In recent years, large-scale epidemiological studies have found that people whose diets include dark chocolate have a lower risk of heart disease than those whose diets do not. Other research has shown that chocolate includes flavonols, a class of flavonoids, that can reduce the risk of cardiovascular disease. But it hasn’t been clear how these flavonols could be affecting the human body, especially the heart. New findings from Virginia Tech and Louisiana State University, however, suggest that chocolate improves health largely by being indigestible.
Researchers at Louisiana State (1) got through this conclusion after simulating the human digestive system in glass vessels. One represented the stomach and the small intestine, with their digestive enzymes, and a second reproduced a large-intestine-like environment, with gut microbes from human volunteers. The scientists then added cocoa powder to the stomach vessel. The “stomach” and “small intestine” broke down and absorbed some of the cocoa. But while many of the flavonols previously identified in chocolate were digested in this way, there was still plenty of undigested cocoa matter. Gut bacteria in the simulated colon then broke that down further into metabolites, small enough to be absorbed into the bloodstream and participate in reducing cardiovascular inflammation.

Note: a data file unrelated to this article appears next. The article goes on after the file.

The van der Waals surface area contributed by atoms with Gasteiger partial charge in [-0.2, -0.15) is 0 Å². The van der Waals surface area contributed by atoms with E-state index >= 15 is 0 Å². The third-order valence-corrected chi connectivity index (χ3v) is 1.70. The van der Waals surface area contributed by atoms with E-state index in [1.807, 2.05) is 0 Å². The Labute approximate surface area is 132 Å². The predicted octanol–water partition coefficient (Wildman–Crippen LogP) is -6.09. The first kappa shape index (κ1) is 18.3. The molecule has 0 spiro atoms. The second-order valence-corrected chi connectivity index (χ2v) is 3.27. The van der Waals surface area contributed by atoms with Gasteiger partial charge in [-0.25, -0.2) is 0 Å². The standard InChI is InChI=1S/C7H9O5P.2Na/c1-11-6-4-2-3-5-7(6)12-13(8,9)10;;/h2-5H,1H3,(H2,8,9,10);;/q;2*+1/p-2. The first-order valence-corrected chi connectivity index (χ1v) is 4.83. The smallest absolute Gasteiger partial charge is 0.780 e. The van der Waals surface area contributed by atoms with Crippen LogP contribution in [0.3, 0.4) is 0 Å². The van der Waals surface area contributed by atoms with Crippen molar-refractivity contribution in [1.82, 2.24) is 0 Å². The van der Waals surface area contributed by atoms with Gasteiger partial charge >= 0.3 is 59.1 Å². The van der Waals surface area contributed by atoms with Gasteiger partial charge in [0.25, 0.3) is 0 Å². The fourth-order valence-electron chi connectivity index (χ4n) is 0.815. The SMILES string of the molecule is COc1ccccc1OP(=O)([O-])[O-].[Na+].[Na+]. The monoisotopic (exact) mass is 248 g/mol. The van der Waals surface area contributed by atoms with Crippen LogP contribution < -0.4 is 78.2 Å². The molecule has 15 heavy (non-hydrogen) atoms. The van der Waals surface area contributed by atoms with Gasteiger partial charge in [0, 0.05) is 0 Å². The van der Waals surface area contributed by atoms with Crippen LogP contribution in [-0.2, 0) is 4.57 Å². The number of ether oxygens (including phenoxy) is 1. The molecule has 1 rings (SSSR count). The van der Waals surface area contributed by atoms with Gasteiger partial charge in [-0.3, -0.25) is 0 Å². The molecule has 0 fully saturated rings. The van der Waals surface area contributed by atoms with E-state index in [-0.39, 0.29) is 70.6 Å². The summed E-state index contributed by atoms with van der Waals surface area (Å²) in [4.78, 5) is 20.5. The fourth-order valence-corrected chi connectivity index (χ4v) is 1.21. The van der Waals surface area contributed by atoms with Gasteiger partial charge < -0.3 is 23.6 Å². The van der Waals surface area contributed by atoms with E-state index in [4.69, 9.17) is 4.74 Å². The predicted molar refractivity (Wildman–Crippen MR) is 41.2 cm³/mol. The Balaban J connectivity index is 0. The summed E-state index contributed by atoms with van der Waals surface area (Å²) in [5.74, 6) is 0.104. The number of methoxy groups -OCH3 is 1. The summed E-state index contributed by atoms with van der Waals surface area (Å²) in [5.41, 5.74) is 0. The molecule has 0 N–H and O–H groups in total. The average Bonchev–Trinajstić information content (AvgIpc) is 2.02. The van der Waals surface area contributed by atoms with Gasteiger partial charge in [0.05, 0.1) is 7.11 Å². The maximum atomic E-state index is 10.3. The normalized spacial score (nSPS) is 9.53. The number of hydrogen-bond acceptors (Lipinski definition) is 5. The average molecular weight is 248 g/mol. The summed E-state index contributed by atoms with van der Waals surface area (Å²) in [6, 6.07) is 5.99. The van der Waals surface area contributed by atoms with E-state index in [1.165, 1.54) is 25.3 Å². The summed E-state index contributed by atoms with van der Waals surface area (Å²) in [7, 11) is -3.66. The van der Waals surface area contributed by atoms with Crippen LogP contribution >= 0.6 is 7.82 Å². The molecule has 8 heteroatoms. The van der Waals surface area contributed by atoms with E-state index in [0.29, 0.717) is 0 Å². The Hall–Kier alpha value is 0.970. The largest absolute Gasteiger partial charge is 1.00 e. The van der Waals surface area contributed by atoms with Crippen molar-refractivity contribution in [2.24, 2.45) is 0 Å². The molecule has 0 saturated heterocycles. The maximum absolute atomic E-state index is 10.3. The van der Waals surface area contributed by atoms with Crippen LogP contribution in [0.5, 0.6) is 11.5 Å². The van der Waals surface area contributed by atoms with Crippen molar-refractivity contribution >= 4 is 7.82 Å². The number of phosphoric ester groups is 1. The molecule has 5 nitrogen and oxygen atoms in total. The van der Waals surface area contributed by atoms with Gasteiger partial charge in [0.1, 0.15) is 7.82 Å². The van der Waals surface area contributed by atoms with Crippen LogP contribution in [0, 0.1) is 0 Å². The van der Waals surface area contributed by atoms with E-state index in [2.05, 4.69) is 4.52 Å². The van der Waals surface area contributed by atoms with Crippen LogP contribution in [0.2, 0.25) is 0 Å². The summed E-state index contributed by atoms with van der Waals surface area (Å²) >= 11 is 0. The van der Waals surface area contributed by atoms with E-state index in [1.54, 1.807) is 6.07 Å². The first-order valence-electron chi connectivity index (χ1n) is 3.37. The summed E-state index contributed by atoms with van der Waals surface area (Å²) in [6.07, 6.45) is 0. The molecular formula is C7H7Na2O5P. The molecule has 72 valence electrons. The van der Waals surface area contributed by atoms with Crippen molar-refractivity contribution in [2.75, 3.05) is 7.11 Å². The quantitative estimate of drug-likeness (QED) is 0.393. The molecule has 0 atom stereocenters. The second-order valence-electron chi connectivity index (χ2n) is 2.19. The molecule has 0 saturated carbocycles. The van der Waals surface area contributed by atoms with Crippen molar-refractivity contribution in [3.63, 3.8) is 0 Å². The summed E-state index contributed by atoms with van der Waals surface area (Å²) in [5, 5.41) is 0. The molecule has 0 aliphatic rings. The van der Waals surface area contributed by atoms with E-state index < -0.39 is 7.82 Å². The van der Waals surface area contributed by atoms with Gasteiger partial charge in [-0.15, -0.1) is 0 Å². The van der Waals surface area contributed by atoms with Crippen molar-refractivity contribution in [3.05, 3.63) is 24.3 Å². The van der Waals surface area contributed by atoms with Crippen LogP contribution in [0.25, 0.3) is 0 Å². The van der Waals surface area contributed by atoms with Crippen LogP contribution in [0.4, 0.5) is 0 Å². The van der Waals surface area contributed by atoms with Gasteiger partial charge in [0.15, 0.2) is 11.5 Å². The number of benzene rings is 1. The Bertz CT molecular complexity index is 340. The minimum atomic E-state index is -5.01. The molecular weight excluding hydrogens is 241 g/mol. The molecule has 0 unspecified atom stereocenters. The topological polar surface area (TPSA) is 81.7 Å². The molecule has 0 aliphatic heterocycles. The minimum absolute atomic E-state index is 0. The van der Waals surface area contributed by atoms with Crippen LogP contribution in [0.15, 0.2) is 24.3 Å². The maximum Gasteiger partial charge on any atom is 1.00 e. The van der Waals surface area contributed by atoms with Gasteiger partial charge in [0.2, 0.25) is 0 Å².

Finally, the last undigested cocoa matter, now mostly fiber, began to ferment, releasing substances that improve cholesterol levels. Even more interesting it appears that intestinal bacteria that have digested the cocoa were probiotics like Lactobacillus. Their numbers appeared to increase after the introduction of the cocoa in the digestive system, while less-salutary microbes like staphylococcus declined in number.
These findings are broadly consistent with those from Virginia Tech, published in March in The Journal of Agricultural and Food Chemistry (2). Researchers there began by feeding healthy lab mice a high-fat diet. Some of the mice were also given unsweetened cocoa extract; others were fed with various types of flavonols extracted from the cocoa. After 12 weeks, most of the mice had grown fat and unwell, characterized by insulin resistance, high blood sugar and incipient diabetes. A few, however, had not gained weight. These animals had ingested one of the flavonol groups whose chemical structure seems to be too large to be absorbed by the small intestine.
According Andrew Neilson, an assistant professor at Virginia Tech and the senior author of the mouse study, “future experiments, will decrypt why one flavonol group impeded weight gain and the others did not. “However, Dr. Neilson also points out that cocoa is not a chocolate bar, something whose added ingredients and processing reduce the number and type of flavonols, increase calories (cocoa itself has very few) and possibly change the response of gut bacteria to the cocoa. “The evidence does not show that you can eat a chocolate bar every day and expect to improve your health,” he says.!
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